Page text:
As to finding (1) (regarding the victims’ youth), the appellate court ruled that it was permissible for the trial court to look beyond the elements of the conviction offense when making findings about whether a defendant requires the highest possible level of supervision and monitoring. The facts behind the conviction are only off limits, the court said, when “determining whether a defendant’s offense of conviction was an ‘aggravated offense’ or an offense involving the physical, mental, or sexual abuse of a minor.” (I actually do not think our appellate courts have ever affirmatively stated that the determination of whether an offense involves the physical, mental, or sexual abuse of a minor is, like an aggravated offense determination, an elements-only proposition. The closest they came was in State v. Cowan, __ N.C. App. __, 700 S.E.2d 239 (2010), where the court of appeals expressly assumed without deciding that an elements-based approach would apply and concluded that a conviction for solicitation to commit indecent liberties categorically involved abuse of a minor for purposes of the SBM law. I discussed the Cowan case—somewhat critically, I’ll admit—here.) Because the defendant admitted in his plea colloquy that one of his victims was 17 months old and another was 4 years old, the appellate court ruled the trial court’s finding was properly made. The court of appeals agreed with the defendant that finding (2) (regarding domestic violence) was unsupported by the evidence, but disagreed as to finding (3) (that the defendant had failed to obtain treatment) because Green admitted at the continuation of his SBM determination hearing that he never completed the SOAR program.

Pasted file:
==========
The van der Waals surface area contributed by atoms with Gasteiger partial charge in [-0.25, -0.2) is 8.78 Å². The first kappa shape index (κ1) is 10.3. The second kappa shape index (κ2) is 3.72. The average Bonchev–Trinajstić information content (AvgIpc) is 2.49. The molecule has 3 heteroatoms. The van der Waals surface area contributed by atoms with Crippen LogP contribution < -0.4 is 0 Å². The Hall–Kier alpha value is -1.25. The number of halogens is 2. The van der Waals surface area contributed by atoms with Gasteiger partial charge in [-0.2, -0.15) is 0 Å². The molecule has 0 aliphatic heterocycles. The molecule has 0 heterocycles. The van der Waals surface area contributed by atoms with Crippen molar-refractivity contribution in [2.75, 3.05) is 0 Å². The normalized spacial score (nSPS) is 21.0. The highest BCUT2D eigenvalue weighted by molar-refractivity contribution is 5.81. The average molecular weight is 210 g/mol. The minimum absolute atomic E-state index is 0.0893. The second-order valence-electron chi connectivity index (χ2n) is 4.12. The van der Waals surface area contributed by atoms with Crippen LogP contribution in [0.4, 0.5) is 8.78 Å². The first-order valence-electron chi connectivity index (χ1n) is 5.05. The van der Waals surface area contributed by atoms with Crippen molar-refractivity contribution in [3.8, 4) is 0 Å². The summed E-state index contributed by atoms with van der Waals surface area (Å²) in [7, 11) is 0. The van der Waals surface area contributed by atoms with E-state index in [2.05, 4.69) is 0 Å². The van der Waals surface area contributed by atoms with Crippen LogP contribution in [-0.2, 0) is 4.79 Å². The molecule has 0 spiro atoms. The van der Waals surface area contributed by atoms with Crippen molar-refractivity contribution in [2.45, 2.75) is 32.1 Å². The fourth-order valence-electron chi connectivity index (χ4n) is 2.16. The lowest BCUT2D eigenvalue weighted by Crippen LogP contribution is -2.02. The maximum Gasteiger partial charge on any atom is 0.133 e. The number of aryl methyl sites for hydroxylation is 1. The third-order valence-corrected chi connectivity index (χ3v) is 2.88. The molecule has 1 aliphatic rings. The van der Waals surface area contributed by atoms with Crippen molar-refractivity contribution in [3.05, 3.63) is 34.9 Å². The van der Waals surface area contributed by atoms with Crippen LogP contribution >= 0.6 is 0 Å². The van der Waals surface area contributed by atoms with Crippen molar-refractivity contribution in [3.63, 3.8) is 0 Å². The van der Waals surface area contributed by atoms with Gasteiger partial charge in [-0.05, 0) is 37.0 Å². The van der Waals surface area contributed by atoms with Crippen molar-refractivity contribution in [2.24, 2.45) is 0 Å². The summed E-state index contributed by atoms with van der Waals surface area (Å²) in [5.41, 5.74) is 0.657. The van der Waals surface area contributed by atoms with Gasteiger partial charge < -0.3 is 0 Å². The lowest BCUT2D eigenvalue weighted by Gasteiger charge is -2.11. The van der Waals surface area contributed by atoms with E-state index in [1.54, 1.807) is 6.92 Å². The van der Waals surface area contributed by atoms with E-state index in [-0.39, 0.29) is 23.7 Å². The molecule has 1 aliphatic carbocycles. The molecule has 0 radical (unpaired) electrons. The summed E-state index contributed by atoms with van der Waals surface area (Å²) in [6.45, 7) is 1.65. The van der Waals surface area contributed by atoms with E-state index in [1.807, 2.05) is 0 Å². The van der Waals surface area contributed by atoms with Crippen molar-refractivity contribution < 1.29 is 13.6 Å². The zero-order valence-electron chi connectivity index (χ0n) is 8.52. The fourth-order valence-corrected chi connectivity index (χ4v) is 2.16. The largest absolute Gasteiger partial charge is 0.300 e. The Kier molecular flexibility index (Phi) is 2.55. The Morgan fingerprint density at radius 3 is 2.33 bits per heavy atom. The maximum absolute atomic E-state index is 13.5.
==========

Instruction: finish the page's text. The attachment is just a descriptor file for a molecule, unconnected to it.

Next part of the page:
After concluding that the trial court’s findings about the victims’ ages and the defendant’s failure to complete treatment were properly made, the court of appeals held that they were, substantively, appropriate support for the trial court’s conclusion that the defendant required SBM, notwithstanding the moderate-low risk score.
A final note about Green, Brown, and Clark: the defendants in all three cases erred by noting their appeal of the trial court’s SBM determination orally instead of in writing. Because SBM determinations are civil in nature, oral notice of appeal is insufficient to confer jurisdiction on the court of appeals under Rule 4(a)(1) of the North Carolina Rules of Appellate Procedure. See State v. Brooks, _ N.C. App. __, 693 S.E.2d 204 (2010), discussed here. In all three cases the court of appeals chose, in the interest of justice, to issue a writ of certiorari and hear the matter. It’s possible, though, that the court’s willingness to do that will wane as more defendants are on notice of the court’s holding in Brooks. So, defendants should be sure to notice their appeals in writing.